The creation of an international audit and database of equine colic surgery: Survey of attitudes of surgeons

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Reasons for performing study:

Currently, there is a lack of available evidence-based data concerning the optimum treatments for horses affected by different types of colic and this precludes the application of clinical audit in this area. In order to accumulate such data, a large-scale, multicentre database of the outcomes of colic surgery is proposed. The attitudes of surgeons is an important consideration in determining the feasibility of developing this database.


To assess attitudes and opinions of equine surgeons concerning clinical audit and to assess the perceived advantages and problems of setting up a largescale international audit/database of colic surgery.


Interviews were conducted with 30 equine surgeons (large animal/equine surgeons who are diplomates of either the American College of Veterinary Surgeons or the European College of Veterinary Surgeons). Questionnaires were sent by e-mail to 98 equine surgeons.


Face to face interviews were conducted (n = 30) and 43/98 completed questionnaires received (44%). The results of the 2 techniques were very similar. There was generally a high level of interest in the development of a large scale database of colic surgery, but perceived problems included time to collect and submit data, and confidentiality issues. A minority of surgeons reported that they were undertaking any form of specific monitoring of the results of colic surgery within their hospitals.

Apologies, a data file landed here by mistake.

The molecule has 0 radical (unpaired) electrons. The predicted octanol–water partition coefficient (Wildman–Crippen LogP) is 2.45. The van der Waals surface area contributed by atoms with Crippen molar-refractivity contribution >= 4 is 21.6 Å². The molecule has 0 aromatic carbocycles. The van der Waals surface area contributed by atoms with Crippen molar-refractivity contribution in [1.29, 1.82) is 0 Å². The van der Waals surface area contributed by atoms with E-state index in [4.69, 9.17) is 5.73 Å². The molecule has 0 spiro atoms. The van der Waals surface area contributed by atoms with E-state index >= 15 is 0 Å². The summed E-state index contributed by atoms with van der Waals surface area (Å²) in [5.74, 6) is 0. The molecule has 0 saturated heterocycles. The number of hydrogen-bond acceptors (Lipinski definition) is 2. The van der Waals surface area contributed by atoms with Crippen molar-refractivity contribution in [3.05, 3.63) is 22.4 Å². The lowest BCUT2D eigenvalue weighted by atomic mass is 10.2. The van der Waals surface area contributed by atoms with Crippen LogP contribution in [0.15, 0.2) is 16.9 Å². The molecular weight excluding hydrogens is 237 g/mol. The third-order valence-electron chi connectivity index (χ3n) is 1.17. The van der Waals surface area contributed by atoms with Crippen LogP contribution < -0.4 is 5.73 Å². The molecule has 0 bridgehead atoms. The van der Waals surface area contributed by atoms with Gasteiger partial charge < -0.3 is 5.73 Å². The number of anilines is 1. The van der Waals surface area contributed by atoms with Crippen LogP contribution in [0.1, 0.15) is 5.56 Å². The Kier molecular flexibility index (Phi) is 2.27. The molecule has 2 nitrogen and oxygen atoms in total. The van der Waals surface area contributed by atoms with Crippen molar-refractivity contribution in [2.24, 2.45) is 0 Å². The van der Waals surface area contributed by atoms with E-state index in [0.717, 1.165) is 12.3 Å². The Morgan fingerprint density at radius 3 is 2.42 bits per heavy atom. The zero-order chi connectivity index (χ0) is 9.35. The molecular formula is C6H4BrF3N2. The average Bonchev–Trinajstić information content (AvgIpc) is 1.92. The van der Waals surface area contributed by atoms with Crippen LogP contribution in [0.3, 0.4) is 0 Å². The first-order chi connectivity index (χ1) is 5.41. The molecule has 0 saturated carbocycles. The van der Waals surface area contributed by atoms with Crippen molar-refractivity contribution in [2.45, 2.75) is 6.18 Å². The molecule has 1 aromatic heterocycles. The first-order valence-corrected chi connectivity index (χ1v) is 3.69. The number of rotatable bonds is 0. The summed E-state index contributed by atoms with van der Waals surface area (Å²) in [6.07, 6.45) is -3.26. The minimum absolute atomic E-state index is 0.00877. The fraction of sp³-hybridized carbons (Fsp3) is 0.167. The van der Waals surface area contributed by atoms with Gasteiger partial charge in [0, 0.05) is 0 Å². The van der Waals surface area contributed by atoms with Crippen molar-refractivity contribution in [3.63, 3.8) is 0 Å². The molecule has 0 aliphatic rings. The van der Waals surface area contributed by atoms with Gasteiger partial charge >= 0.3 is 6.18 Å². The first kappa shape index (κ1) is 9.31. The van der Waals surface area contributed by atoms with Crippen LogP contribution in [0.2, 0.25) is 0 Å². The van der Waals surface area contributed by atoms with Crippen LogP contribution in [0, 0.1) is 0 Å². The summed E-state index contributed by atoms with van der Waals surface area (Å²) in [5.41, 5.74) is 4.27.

There is a good level of interest among equine surgeons to develop a large scale database of colic surgery and most would be willing to contribute data from their own hospitals provided that data collection is quick and easy, and that confidentiality is maintained.

Potential relevance:

A large scale audit and database would provide relevant information to equine surgeons concerning the current success and complication rates of colic surgery. Such evidence-based data could be used in clinical audits within individual equine hospitals. The data would also be useful to identify trends within the discipline and could highlight areas that would benefit from active research.

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